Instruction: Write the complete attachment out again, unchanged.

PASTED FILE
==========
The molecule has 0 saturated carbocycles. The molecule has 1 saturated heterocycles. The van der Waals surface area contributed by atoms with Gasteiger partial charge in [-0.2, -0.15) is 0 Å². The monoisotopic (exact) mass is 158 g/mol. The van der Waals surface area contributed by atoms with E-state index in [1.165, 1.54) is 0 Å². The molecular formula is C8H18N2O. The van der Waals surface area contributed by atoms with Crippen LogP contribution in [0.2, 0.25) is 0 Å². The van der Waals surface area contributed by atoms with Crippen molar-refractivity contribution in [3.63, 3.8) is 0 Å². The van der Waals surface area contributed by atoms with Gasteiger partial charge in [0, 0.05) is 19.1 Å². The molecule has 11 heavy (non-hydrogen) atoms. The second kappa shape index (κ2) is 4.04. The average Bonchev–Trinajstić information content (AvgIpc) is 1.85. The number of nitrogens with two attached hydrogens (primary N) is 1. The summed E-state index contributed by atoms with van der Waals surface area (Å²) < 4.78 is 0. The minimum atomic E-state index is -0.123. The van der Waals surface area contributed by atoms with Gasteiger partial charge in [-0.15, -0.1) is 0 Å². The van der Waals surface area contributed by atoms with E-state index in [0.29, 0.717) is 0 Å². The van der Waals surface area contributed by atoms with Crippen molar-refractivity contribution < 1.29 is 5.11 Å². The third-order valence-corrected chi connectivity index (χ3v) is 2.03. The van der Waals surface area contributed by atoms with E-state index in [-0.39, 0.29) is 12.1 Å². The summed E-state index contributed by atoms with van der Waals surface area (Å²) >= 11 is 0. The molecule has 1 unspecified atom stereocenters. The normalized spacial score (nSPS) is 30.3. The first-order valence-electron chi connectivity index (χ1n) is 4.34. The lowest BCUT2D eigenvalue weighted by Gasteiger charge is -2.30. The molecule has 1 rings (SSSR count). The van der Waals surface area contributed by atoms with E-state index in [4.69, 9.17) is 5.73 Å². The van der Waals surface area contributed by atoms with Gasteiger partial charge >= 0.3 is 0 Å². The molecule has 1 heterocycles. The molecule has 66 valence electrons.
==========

The molecule has 0 saturated carbocycles. The molecule has 1 saturated heterocycles. The van der Waals surface area contributed by atoms with Gasteiger partial charge in [-0.2, -0.15) is 0 Å². The monoisotopic (exact) mass is 158 g/mol. The van der Waals surface area contributed by atoms with E-state index in [1.165, 1.54) is 0 Å². The molecular formula is C8H18N2O. The van der Waals surface area contributed by atoms with Crippen LogP contribution in [0.2, 0.25) is 0 Å². The van der Waals surface area contributed by atoms with Crippen molar-refractivity contribution in [3.63, 3.8) is 0 Å². The van der Waals surface area contributed by atoms with Gasteiger partial charge in [0, 0.05) is 19.1 Å². The molecule has 11 heavy (non-hydrogen) atoms. The second kappa shape index (κ2) is 4.04. The average Bonchev–Trinajstić information content (AvgIpc) is 1.85. The number of nitrogens with two attached hydrogens (primary N) is 1. The summed E-state index contributed by atoms with van der Waals surface area (Å²) < 4.78 is 0. The minimum atomic E-state index is -0.123. The van der Waals surface area contributed by atoms with Gasteiger partial charge in [-0.15, -0.1) is 0 Å². The van der Waals surface area contributed by atoms with E-state index in [0.29, 0.717) is 0 Å². The van der Waals surface area contributed by atoms with Crippen molar-refractivity contribution < 1.29 is 5.11 Å². The third-order valence-corrected chi connectivity index (χ3v) is 2.03. The van der Waals surface area contributed by atoms with E-state index in [-0.39, 0.29) is 12.1 Å². The summed E-state index contributed by atoms with van der Waals surface area (Å²) >= 11 is 0. The molecule has 1 unspecified atom stereocenters. The normalized spacial score (nSPS) is 30.3. The first-order valence-electron chi connectivity index (χ1n) is 4.34. The lowest BCUT2D eigenvalue weighted by Gasteiger charge is -2.30. The molecule has 1 rings (SSSR count). The van der Waals surface area contributed by atoms with E-state index in [4.69, 9.17) is 5.73 Å². The van der Waals surface area contributed by atoms with Gasteiger partial charge >= 0.3 is 0 Å². The molecule has 1 heterocycles. The molecule has 66 valence electrons.